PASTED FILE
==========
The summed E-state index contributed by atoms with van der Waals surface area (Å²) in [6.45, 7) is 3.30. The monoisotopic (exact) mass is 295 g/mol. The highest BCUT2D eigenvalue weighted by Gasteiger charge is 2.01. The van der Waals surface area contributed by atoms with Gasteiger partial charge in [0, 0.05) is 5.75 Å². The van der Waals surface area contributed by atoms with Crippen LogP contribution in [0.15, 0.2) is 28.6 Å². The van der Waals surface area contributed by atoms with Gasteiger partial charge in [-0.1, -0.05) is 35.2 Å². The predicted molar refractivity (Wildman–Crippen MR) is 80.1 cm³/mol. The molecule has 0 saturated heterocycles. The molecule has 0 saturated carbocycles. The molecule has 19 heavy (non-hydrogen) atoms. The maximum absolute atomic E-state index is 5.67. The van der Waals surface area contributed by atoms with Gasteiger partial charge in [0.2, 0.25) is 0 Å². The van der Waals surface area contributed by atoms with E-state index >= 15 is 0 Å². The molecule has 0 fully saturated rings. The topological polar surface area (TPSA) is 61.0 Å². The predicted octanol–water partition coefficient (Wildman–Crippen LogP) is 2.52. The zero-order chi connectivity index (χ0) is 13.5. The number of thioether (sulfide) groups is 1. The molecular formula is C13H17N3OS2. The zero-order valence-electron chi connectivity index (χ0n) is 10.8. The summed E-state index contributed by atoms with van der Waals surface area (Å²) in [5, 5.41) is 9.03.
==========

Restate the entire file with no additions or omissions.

The summed E-state index contributed by atoms with van der Waals surface area (Å²) in [6.45, 7) is 3.30. The monoisotopic (exact) mass is 295 g/mol. The highest BCUT2D eigenvalue weighted by Gasteiger charge is 2.01. The van der Waals surface area contributed by atoms with Gasteiger partial charge in [0, 0.05) is 5.75 Å². The van der Waals surface area contributed by atoms with Crippen LogP contribution in [0.15, 0.2) is 28.6 Å². The van der Waals surface area contributed by atoms with Gasteiger partial charge in [-0.1, -0.05) is 35.2 Å². The predicted molar refractivity (Wildman–Crippen MR) is 80.1 cm³/mol. The molecule has 0 saturated heterocycles. The molecule has 0 saturated carbocycles. The molecule has 19 heavy (non-hydrogen) atoms. The maximum absolute atomic E-state index is 5.67. The van der Waals surface area contributed by atoms with Gasteiger partial charge in [0.2, 0.25) is 0 Å². The van der Waals surface area contributed by atoms with E-state index >= 15 is 0 Å². The molecule has 0 fully saturated rings. The topological polar surface area (TPSA) is 61.0 Å². The predicted octanol–water partition coefficient (Wildman–Crippen LogP) is 2.52. The zero-order chi connectivity index (χ0) is 13.5. The number of thioether (sulfide) groups is 1. The molecular formula is C13H17N3OS2. The zero-order valence-electron chi connectivity index (χ0n) is 10.8. The summed E-state index contributed by atoms with van der Waals surface area (Å²) in [5, 5.41) is 9.03.